Making friends or Netflixing? The struggle is real.

When my wife and I first moved to the area, we really struggled. We were in the middle of 130 acres of camp grounds – alone. At the time, we were the only ones to live on the campgrounds in the winter (now one other person does with us). Anyway, I have watched many horror movies and I know that they all take place in the middle of unoccupied land in one house that has girls in it. I know how it works. Ugh.

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But that’s not the point of this blog. The point of this blog is to move into
Step 3: Don’t get hurt when the world doesn’t care about you.

We really struggled when we first moved here because we didn’t know how to make friends. Growing up, it’s so easy – you’re forced into situations where you can meet people and build friendships: play dates, tumbling classes, art classes, school in general. Even in college it is fairly easy to meet some friends because you’re all together all the time. You live together, eat together, work together, and go to class together. Usually, you do homework until ungodly hours of the night together too.

So, your whole life you’re made to think that making friends is as easy as showing up. The sad truth is: it’s not. In the real world, it takes effort to make friends. And no, Netflix won’t get you there, sadly.

It’s also important to remember that just because you meet someone in the real world, doesn’t mean you are friends. As Kelly Williams Brown puts it, “you sometimes find patches of immediately friendly people, but that won’t be the rule. It is now up to you to find and surround yourself with people for whom you feel affection and respect.”

My wife and I still struggle to make friends. We are kind of loners. We like to spend our nights at home: crafting, Netflixing, cleaning, cooking, but not usually going out. We don’t drink. We don’t party. It can be difficult, but we are getting there.

Right now we have two main friends that we are close to. One just moved from the other side of the state, but was connected to camp to begin with. The other is living at camp with us now and is a really good friend of ours. It takes effort though. And it doesn’t stop taking effort just because you think you’ve reached theย friendship point. You have to keep working on it. And I suppose that that realization is a huge part of adulting in itself.

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6 Replies to “Making friends or Netflixing? The struggle is real.”

  1. I really enjoyed your other post on Adulting, and this one, as well. It is hard making friends as an adult. Once I had kids, it seemed as if all my single friends disappeared…or maybe I did. I don’t really mind being a loner, but I want my kids to have friends, so I had to force myself to get out there.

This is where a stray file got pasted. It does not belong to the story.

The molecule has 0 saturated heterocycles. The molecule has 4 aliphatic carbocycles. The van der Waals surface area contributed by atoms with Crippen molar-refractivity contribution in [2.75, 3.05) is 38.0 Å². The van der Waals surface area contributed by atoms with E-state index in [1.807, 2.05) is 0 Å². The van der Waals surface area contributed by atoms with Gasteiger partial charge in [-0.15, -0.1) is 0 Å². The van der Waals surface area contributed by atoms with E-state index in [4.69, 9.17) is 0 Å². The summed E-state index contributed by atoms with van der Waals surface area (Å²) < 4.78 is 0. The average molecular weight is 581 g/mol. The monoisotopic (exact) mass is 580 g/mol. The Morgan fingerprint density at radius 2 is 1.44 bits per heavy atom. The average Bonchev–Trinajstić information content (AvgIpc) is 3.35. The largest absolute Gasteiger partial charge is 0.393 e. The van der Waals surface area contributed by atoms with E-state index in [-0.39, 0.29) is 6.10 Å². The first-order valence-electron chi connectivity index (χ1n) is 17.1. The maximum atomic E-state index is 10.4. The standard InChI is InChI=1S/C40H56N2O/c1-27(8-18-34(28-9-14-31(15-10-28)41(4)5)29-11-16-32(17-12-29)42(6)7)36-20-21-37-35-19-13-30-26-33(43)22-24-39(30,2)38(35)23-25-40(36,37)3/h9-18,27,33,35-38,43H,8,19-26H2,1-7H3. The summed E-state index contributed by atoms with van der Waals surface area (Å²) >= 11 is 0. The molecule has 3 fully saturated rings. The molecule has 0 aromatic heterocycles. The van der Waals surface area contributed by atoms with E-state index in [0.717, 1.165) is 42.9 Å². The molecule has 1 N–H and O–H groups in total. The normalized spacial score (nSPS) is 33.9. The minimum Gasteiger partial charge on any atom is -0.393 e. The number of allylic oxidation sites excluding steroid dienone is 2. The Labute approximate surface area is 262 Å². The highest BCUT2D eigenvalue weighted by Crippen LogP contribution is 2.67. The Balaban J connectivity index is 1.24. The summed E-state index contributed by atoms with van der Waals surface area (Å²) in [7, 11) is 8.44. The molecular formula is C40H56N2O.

1. Thank you for your comment, Shann! I totally understand. One time, a friend of mine was talking to me and said “It’s really hard to find single friends around here…or at least ones that aren’t married” – which struck me because, well, I am married. You know? I think people don’t know how to be friends with you once you’re married or have kids because it’s different – you change. They aren’t sure how to react. It’s no one’s fault really, but it does, sometimes, mean that you either need to work harder at those relationships or go and find new ones (which, again, Netflixing…). I’m glad that you did go out there so that your kids have friends! Thank you for sharing your perspective on this – I really appreciate it ๐Ÿ™‚

      I’ll be putting up new Adulting posts every Sunday now so just keep an eye out for them! ๐Ÿ™‚ Thanks for reading!!

  2. I can completely relate! I have never been good at making friends, didn’t really make any until Sophomore year of high school, and most of them didn’t stick until college. Now as a adult I am also a big loner, and my boyfriend and I are very similar to you and your wife, so although we have not moved to a new place, making new freinds, even close to your hometown can be very hard. Most days Netflix is the more appealing option, and the one we choose most often. As time passes I’m starting to think that being loners ins’t such a bad thing. I much prefer it to forcing myself to do things I don’t want to do, be around people that I don’t click with just to say I have a social life, and forcing relationships. Unfortunately, the majority of the times I force myself to get out there, I find myself thinking over and over how I wish I would have stayed home, so while I will keep trying because friendships are important, I wonder if there isn’t something just as valuable about spending alone time with netflix and your significant other.

    1. Thank you for the comment, Karina! I completely agree with this thought and I am glad you brought it up: both actually. You’re right, it can be just as hard to make friends in your hometown, especially if you had trouble making friends in school. Actually, a lot of times the long-time friends you make can be hard to hang out with – it’s rare that people get a reallyyy great friend to hang out with all the time. So I agree, hometown can be just as hard.

      And you’re right, there’s something to be said for just staying at home with your significant other. I mostly just meant that you shouldn’t choose it ALL the time, but I’m as bad at that as anyone. Especially now that they put Design on a Dime up! ๐Ÿ™‚ It’s great to just lay on the couch and cuddle and it really is valuable time together. ๐Ÿ™‚ Thank you for including this perspective.

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